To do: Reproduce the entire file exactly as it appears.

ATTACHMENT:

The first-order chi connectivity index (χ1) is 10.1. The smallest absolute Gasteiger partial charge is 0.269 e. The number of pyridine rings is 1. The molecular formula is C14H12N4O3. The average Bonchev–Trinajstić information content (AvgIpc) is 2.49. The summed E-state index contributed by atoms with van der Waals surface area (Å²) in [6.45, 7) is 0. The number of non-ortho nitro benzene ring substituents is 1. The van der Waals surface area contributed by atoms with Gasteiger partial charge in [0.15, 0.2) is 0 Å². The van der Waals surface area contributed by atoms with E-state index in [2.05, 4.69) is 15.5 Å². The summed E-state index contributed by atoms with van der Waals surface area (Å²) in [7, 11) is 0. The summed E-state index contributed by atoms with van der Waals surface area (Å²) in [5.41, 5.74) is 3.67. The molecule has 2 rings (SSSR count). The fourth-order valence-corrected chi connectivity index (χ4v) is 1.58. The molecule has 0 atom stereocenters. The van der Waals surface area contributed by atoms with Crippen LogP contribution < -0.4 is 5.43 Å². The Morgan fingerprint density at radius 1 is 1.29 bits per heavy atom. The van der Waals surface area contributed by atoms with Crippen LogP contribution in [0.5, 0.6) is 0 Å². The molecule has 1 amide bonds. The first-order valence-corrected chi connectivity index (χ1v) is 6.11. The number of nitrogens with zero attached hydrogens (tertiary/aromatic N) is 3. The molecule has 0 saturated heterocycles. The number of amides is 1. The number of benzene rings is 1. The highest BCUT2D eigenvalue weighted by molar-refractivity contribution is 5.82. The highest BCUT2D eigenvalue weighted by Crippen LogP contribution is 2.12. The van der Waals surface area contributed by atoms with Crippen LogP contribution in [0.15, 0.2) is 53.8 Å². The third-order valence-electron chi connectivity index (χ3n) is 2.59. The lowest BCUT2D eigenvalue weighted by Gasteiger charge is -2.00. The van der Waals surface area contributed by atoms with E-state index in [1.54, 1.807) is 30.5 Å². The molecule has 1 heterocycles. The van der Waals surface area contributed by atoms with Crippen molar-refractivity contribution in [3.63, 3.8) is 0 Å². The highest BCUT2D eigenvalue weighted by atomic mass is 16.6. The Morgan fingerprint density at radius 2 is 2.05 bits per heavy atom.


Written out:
The first-order chi connectivity index (χ1) is 10.1. The smallest absolute Gasteiger partial charge is 0.269 e. The number of pyridine rings is 1. The molecular formula is C14H12N4O3. The average Bonchev–Trinajstić information content (AvgIpc) is 2.49. The summed E-state index contributed by atoms with van der Waals surface area (Å²) in [6.45, 7) is 0. The number of non-ortho nitro benzene ring substituents is 1. The van der Waals surface area contributed by atoms with Gasteiger partial charge in [0.15, 0.2) is 0 Å². The van der Waals surface area contributed by atoms with E-state index in [2.05, 4.69) is 15.5 Å². The summed E-state index contributed by atoms with van der Waals surface area (Å²) in [7, 11) is 0. The summed E-state index contributed by atoms with van der Waals surface area (Å²) in [5.41, 5.74) is 3.67. The molecule has 2 rings (SSSR count). The fourth-order valence-corrected chi connectivity index (χ4v) is 1.58. The molecule has 0 atom stereocenters. The van der Waals surface area contributed by atoms with Crippen LogP contribution < -0.4 is 5.43 Å². The Morgan fingerprint density at radius 1 is 1.29 bits per heavy atom. The van der Waals surface area contributed by atoms with Crippen LogP contribution in [0.5, 0.6) is 0 Å². The molecule has 1 amide bonds. The first-order valence-corrected chi connectivity index (χ1v) is 6.11. The number of nitrogens with zero attached hydrogens (tertiary/aromatic N) is 3. The molecule has 0 saturated heterocycles. The number of amides is 1. The number of benzene rings is 1. The highest BCUT2D eigenvalue weighted by molar-refractivity contribution is 5.82. The highest BCUT2D eigenvalue weighted by Crippen LogP contribution is 2.12. The van der Waals surface area contributed by atoms with Crippen LogP contribution in [0.15, 0.2) is 53.8 Å². The third-order valence-electron chi connectivity index (χ3n) is 2.59. The lowest BCUT2D eigenvalue weighted by Gasteiger charge is -2.00. The van der Waals surface area contributed by atoms with E-state index in [1.54, 1.807) is 30.5 Å². The molecule has 1 heterocycles. The van der Waals surface area contributed by atoms with Crippen molar-refractivity contribution in [3.63, 3.8) is 0 Å². The highest BCUT2D eigenvalue weighted by atomic mass is 16.6. The Morgan fingerprint density at radius 2 is 2.05 bits per heavy atom.